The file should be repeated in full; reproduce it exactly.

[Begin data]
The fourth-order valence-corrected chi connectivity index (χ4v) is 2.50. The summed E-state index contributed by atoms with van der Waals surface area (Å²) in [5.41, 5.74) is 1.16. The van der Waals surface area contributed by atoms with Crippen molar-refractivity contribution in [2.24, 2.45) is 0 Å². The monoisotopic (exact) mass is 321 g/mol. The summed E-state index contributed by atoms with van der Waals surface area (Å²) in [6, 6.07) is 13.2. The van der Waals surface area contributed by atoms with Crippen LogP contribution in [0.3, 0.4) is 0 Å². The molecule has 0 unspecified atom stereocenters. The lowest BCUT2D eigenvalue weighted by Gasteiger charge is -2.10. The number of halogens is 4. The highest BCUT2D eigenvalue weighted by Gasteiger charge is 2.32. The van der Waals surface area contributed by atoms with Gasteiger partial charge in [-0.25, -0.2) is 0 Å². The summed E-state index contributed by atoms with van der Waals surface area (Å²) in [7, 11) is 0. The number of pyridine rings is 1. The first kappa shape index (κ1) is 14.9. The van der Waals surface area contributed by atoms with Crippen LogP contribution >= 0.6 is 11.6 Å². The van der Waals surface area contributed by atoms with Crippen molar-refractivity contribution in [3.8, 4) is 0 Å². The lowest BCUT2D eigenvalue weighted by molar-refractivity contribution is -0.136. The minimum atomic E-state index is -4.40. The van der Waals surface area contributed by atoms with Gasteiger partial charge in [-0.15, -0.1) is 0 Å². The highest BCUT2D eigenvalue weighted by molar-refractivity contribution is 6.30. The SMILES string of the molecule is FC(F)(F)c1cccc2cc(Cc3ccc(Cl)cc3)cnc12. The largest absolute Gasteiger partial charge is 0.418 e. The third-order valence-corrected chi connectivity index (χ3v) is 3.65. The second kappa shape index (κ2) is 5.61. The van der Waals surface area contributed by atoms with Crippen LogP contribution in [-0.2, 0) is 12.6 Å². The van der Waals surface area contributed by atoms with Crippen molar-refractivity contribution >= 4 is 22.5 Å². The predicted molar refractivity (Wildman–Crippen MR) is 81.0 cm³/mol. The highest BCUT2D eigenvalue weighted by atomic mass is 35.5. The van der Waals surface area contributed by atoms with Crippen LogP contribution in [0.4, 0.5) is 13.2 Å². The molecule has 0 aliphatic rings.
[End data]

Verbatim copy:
The fourth-order valence-corrected chi connectivity index (χ4v) is 2.50. The summed E-state index contributed by atoms with van der Waals surface area (Å²) in [5.41, 5.74) is 1.16. The van der Waals surface area contributed by atoms with Crippen molar-refractivity contribution in [2.24, 2.45) is 0 Å². The monoisotopic (exact) mass is 321 g/mol. The summed E-state index contributed by atoms with van der Waals surface area (Å²) in [6, 6.07) is 13.2. The van der Waals surface area contributed by atoms with Crippen LogP contribution in [0.3, 0.4) is 0 Å². The molecule has 0 unspecified atom stereocenters. The lowest BCUT2D eigenvalue weighted by Gasteiger charge is -2.10. The number of halogens is 4. The highest BCUT2D eigenvalue weighted by Gasteiger charge is 2.32. The van der Waals surface area contributed by atoms with Gasteiger partial charge in [-0.25, -0.2) is 0 Å². The summed E-state index contributed by atoms with van der Waals surface area (Å²) in [7, 11) is 0. The number of pyridine rings is 1. The first kappa shape index (κ1) is 14.9. The van der Waals surface area contributed by atoms with Crippen LogP contribution >= 0.6 is 11.6 Å². The van der Waals surface area contributed by atoms with Crippen molar-refractivity contribution in [3.8, 4) is 0 Å². The lowest BCUT2D eigenvalue weighted by molar-refractivity contribution is -0.136. The minimum atomic E-state index is -4.40. The van der Waals surface area contributed by atoms with Gasteiger partial charge in [-0.15, -0.1) is 0 Å². The highest BCUT2D eigenvalue weighted by molar-refractivity contribution is 6.30. The SMILES string of the molecule is FC(F)(F)c1cccc2cc(Cc3ccc(Cl)cc3)cnc12. The largest absolute Gasteiger partial charge is 0.418 e. The third-order valence-corrected chi connectivity index (χ3v) is 3.65. The second kappa shape index (κ2) is 5.61. The van der Waals surface area contributed by atoms with Crippen LogP contribution in [-0.2, 0) is 12.6 Å². The van der Waals surface area contributed by atoms with Crippen molar-refractivity contribution >= 4 is 22.5 Å². The predicted molar refractivity (Wildman–Crippen MR) is 81.0 cm³/mol. The highest BCUT2D eigenvalue weighted by atomic mass is 35.5. The van der Waals surface area contributed by atoms with Crippen LogP contribution in [0.4, 0.5) is 13.2 Å². The molecule has 0 aliphatic rings.